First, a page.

DEC’s stocking program traditionally starts in late March and early April with the stocking of catchable-size trout in the lower Hudson Valley, Long Island, and western New York. Stocking then proceeds, as weather and stream conditions permit, to the Catskills, Adirondacks and other portions of the state. Given this year’s mid-March snowstorm, some delays in the stocking schedule can be expected in the state’s hardest hit areas. Anglers are encouraged to contact the regional DEC office where they intend to fish for up-to-date stocking information.
For those who prefer a quieter, more remote setting in the Catskills or Adirondack Park, more than 316,000 brook trout fingerlings will be stocked in 342 lakes and ponds in those locations this spring and fall, providing unique angling opportunities. A complete list of waters stocked from 2011 to 2016 is also available through Open NY at https://data.ny.gov/Recreation/Fish-Stocking-Lists-Actual-Beginning-2011/e52k-ymww.
Early season trout fishing recommendations by DEC staff in each region can be found in the 2017 Coldwater Fishing Forecast at www.dec.ny.gov/outdoor/63598.html. The DEC website also includes a map of recommended fishing locations at www.dec.ny.gov/pubs/42978.html and specific locations on streams where DEC has purchased fishing easements at www.dec.ny.gov/outdoor/9924.html. For a wealth of helpful information on suggested fishing locations and tips for beginning anglers, people are encouraged to visit the DEC website at www.dec.ny.gov/outdoor/fishing.html.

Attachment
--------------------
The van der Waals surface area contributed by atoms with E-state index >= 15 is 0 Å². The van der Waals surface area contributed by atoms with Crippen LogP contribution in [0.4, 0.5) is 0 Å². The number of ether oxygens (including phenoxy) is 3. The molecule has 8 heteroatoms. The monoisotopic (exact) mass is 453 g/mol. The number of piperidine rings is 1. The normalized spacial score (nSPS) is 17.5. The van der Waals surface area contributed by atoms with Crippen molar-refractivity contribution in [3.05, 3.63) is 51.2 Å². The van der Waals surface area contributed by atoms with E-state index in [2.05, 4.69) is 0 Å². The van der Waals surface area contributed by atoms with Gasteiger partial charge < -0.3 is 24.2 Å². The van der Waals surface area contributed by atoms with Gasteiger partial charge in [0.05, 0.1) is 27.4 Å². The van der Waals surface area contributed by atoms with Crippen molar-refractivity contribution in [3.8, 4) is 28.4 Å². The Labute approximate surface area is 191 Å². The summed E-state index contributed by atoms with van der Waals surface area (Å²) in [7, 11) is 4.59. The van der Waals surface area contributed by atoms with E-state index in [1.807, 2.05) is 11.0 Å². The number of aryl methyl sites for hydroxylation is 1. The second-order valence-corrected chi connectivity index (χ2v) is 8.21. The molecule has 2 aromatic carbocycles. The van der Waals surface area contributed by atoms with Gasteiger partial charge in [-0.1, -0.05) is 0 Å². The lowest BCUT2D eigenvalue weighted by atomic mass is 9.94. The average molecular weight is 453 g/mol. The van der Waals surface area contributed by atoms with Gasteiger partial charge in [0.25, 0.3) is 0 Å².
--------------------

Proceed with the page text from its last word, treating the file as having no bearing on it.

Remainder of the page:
As part of Governor Cuomo’s NY Open for Fishing and Hunting Initiative, which is aimed at increasing outdoor recreational opportunities in New York, the state is making significant improvements to DEC’s fish hatchery system and waterway access facilities. Since 2014, $11 million in NY Works funding has been budgeted for hatchery improvements. Projects completed in 2016 included the installation of fish-rearing raceways at Chateaugay Hatchery, pond renovations and a new emergency generator at the South Otselic Hatchery, cleaning of the major water supply line by “pigging” at Salmon River Hatchery, and new water and wastewater piping and valves at Rome Hatchery. Future hatchery projects and purchases under consideration include pond and raceway renovations at Catskill, Caledonia, and Randolph hatcheries, deep water well rehabilitation and a new feed storage building at Bath Hatchery, predator exclusion buildings at Bath and Cedar Springs Hatcheries, the installation of a single source discharge point for water at Caledonia Hatchery, upgrades/repairs to hatchery manager residences at numerous hatcheries, the purchase of two tank trucks for hauling fish waste, and the purchase of four flatbed fish stocking trucks for Adirondack, Chateaugay, Rome, and Van Hornesville Hatcheries.